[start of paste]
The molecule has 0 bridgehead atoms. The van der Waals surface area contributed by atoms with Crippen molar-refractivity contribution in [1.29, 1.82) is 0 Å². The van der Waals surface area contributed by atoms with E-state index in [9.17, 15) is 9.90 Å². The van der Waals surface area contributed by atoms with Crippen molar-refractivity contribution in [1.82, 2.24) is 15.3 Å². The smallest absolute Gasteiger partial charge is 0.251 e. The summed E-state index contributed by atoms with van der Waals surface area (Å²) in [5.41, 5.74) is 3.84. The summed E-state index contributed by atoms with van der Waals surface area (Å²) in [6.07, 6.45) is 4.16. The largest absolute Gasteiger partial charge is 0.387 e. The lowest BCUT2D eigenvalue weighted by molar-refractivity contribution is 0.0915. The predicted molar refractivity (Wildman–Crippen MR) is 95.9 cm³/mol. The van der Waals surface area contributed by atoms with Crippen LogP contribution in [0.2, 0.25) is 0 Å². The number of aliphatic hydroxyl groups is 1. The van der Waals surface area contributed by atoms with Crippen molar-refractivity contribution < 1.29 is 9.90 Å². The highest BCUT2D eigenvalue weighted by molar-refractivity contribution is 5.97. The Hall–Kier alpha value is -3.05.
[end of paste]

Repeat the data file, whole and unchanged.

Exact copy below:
The molecule has 0 bridgehead atoms. The van der Waals surface area contributed by atoms with Crippen molar-refractivity contribution in [1.29, 1.82) is 0 Å². The van der Waals surface area contributed by atoms with E-state index in [9.17, 15) is 9.90 Å². The van der Waals surface area contributed by atoms with Crippen molar-refractivity contribution in [1.82, 2.24) is 15.3 Å². The smallest absolute Gasteiger partial charge is 0.251 e. The summed E-state index contributed by atoms with van der Waals surface area (Å²) in [5.41, 5.74) is 3.84. The summed E-state index contributed by atoms with van der Waals surface area (Å²) in [6.07, 6.45) is 4.16. The largest absolute Gasteiger partial charge is 0.387 e. The lowest BCUT2D eigenvalue weighted by molar-refractivity contribution is 0.0915. The predicted molar refractivity (Wildman–Crippen MR) is 95.9 cm³/mol. The van der Waals surface area contributed by atoms with Crippen LogP contribution in [0.2, 0.25) is 0 Å². The number of aliphatic hydroxyl groups is 1. The van der Waals surface area contributed by atoms with Crippen molar-refractivity contribution < 1.29 is 9.90 Å². The highest BCUT2D eigenvalue weighted by molar-refractivity contribution is 5.97. The Hall–Kier alpha value is -3.05.